It is the SEF's firm belief that the future of our nation and the future of our yourth are one. Only by providing an excellent education for everyone, regardless of race, will our nation continue to prosper.
The Jeanes Teachers
In 1905, Anna T. Jeanes, the Quaker daughter of a wealthy Philadelphia merchant donated money to the General Board of Education to help improve African American communities and education in the rural South. The Jeanes Fund supported teachers in an effort to improve rural homes and schools and to promote public support for African American education until the program officially ended 1968. By 1910, 129 Jeanes teachers worked in 130 counties in 13 southern states.
The Jeanes Teachers encouraged the Division of Negro Education in Georgia and other southern states to hire more African American educators. These teachers then improved school buildings and grounds, organized clubs to develop African American communities, and sought to enrich local cultural and social life. Although the work of the Jeanes Teachers was explicitly defined by guidelines established by the General Education Board, African American women often used this role to enhance historical ties between African Amerians and social institutions and to maintain efforts to gain equality.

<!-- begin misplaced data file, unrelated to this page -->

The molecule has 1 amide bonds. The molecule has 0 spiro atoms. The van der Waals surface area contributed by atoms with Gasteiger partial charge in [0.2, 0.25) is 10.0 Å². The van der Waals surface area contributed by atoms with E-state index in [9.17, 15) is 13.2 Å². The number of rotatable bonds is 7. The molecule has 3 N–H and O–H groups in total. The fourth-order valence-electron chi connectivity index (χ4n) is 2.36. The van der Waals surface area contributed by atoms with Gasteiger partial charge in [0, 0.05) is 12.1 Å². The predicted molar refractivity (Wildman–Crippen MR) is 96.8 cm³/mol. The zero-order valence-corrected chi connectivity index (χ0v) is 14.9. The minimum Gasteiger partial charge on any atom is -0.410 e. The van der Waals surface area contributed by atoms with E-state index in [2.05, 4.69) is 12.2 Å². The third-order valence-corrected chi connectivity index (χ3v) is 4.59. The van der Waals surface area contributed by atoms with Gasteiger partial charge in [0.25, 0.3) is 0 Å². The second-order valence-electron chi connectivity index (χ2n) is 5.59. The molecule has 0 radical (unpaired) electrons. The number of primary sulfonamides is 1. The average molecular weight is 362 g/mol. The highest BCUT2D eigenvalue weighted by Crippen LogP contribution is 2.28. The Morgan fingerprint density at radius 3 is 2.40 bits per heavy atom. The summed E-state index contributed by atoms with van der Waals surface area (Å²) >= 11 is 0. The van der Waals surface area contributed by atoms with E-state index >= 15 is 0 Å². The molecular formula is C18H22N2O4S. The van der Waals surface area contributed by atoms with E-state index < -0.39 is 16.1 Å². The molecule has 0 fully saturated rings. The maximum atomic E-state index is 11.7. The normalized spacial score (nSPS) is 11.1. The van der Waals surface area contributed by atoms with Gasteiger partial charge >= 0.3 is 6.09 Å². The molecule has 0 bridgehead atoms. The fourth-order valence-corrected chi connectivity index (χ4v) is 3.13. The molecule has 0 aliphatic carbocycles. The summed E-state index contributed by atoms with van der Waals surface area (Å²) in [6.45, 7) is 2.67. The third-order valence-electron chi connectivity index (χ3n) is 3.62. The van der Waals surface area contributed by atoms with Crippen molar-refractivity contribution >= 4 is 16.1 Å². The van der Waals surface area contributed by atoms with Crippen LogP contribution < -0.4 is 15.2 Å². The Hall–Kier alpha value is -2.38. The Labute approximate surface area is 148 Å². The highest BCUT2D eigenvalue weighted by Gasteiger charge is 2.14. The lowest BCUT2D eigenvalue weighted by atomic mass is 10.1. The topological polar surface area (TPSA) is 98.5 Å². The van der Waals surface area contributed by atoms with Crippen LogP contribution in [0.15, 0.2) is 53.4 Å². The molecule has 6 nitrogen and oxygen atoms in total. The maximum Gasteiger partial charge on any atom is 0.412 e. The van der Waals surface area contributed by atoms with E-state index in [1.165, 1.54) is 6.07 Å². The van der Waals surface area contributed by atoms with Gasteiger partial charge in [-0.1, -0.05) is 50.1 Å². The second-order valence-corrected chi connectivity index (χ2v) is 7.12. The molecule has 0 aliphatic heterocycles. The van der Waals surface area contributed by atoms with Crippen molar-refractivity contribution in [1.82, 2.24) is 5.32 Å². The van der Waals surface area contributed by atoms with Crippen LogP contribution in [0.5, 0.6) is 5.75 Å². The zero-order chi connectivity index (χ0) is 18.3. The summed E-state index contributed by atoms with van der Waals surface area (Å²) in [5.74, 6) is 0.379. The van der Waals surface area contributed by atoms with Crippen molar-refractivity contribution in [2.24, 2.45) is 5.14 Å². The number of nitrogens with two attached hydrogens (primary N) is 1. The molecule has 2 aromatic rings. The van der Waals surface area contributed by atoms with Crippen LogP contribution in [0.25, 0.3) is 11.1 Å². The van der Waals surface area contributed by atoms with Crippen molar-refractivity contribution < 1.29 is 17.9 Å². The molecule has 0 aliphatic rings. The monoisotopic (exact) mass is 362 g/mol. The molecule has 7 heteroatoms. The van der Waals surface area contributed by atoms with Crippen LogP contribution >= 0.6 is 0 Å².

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Language of Materials
- Southern Education Foundation records, 1882-1979
- Finding aid prepared by Minnie Clayton, Paul Crater, and Dawn Wright Williams, 1997.
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- Describing Archives: A Content Standard